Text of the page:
Album Review: Peter Bradley Adams, “A Face Like Mine”

Written by Album Reviews, Music

Having embarked on a solo career in 2005, Birmingham, Alabama native Peter Bradley Adams has seemingly shown no signs of slowing down.  He’s now about to release no less than his sixth solo album, the wryly-titled  and self-produced A Face Like Mine.  With this album, he’s created his own style of Americana; nestling his sometimes very softly delivered vocals with a sedate guitar, a subtle banjo and other instruments arranged in a manner that fits the song, which if you think about it, envelopes you like a warm blanket on a cold day.  With this album, Mr. Adams continues to define, as his trademark, simple musical sophistication.

“Good Man” is a perfect example of that “warm blanket” feeling as it opens the album; starting with a quietly picked guitar, it slowly builds with a gentle rhythm, a finely applied slide guitar and very subtle keyboard wrapping around Mr. Adams’ vocals; the very deft finger picking on “Who Else Could I Be” leads the charge into the desperation-sound/feel of the song, while low-key, there is an air of sadness in this track and makes it all the more effective (the banjo is a very nice touch) and “Lorraine” is as straightforward a plea as one could hope to write (although, I must confess, I found myself singing David Essex’s “Rock On” mixed with R.E.M.’s “Drive” along with the verses – not in a snarky way; it just seemed to work).  “On Jordan’s Stormy Banks” is probably my favorite track from the collection, with its hypnotic finger-picked riff and the vocal delivery and “Come Tomorrow” is the perfect way to close out the album; a lyric filled with perspective and memory but also maintains a sense of hope (listen to the lyrics on the chorus) and the guitar solo is exquisite.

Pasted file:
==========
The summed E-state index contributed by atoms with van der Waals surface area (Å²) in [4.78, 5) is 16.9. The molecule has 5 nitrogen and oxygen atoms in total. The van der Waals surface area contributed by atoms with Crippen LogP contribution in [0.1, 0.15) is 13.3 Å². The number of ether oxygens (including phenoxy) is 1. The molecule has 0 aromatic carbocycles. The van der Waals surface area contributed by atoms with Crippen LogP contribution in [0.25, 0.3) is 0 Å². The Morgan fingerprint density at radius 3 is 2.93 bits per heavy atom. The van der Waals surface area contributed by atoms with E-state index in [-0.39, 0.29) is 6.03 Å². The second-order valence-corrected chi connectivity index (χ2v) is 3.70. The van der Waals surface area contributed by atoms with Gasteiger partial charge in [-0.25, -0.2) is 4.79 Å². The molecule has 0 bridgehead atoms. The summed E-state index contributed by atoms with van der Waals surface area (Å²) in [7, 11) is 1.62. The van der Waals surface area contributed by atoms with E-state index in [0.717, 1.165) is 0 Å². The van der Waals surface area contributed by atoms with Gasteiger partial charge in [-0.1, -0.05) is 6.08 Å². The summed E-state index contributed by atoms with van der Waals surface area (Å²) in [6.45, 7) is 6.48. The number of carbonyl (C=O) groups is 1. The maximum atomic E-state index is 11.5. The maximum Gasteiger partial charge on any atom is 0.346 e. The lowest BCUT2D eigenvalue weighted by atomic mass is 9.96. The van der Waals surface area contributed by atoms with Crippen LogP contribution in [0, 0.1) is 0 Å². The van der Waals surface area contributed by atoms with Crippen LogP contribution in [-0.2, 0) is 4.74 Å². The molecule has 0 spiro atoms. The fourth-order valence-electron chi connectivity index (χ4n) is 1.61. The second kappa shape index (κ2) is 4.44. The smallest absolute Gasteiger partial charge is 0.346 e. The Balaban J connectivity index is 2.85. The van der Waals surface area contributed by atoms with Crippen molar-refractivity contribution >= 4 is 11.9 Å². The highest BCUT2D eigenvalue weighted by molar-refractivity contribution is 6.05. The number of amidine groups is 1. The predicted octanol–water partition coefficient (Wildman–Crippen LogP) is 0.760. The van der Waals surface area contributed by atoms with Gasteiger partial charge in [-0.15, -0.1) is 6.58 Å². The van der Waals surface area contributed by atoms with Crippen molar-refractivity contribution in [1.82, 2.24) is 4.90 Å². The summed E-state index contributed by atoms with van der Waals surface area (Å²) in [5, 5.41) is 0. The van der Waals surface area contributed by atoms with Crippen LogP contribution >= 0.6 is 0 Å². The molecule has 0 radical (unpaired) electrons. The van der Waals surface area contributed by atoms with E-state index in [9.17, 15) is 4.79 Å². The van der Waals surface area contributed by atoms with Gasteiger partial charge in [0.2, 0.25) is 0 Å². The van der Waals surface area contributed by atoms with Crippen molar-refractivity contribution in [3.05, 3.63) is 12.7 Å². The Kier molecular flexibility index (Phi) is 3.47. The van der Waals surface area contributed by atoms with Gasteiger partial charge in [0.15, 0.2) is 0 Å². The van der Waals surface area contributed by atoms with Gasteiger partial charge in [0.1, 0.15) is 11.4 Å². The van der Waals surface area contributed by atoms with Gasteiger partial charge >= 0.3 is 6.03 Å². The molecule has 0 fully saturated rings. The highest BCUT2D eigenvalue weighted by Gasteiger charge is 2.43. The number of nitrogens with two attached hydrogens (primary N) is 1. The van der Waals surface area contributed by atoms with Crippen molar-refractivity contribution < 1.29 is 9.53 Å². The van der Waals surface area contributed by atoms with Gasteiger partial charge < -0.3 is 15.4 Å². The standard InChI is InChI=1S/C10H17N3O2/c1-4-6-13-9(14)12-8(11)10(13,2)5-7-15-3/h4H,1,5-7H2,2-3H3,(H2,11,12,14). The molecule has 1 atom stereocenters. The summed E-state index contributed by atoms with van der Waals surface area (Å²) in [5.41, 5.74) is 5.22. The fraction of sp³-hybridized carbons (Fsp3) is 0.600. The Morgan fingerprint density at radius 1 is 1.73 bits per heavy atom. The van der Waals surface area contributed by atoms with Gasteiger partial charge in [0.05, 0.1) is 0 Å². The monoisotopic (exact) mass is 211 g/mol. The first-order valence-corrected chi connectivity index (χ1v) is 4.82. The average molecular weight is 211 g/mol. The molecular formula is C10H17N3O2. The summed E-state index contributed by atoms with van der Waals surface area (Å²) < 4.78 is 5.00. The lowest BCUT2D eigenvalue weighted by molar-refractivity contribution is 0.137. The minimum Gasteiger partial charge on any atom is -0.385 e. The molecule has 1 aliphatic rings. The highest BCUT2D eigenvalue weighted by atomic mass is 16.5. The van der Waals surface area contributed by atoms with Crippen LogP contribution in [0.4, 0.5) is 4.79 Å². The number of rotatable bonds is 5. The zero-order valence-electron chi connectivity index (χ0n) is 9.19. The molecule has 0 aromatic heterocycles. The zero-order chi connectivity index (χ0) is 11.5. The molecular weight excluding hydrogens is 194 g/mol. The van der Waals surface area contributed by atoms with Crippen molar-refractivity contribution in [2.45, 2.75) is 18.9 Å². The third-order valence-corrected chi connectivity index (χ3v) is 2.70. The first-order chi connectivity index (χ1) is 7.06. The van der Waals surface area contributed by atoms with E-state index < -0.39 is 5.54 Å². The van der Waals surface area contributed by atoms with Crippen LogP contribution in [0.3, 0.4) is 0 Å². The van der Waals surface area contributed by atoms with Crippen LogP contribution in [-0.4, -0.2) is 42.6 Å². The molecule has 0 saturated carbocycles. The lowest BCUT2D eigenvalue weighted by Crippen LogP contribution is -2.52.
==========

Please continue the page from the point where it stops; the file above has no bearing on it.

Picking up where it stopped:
This is an album that breathes “comfort”; the nature and overall texture to the songs; the delivery and production make you feel, indeed, warm – home – in a safe, content and thoughtful place.  And from my ear, the album sounds like much of it was recorded “live” (I may be wrong) in that the performances were played together, which makes for a stronger delivery.  Either way, Peter Bradley Adams has an album we should all wrap around us, even with spring approaching.


A Face Like Mine will be released on Friday, April 21st, 2017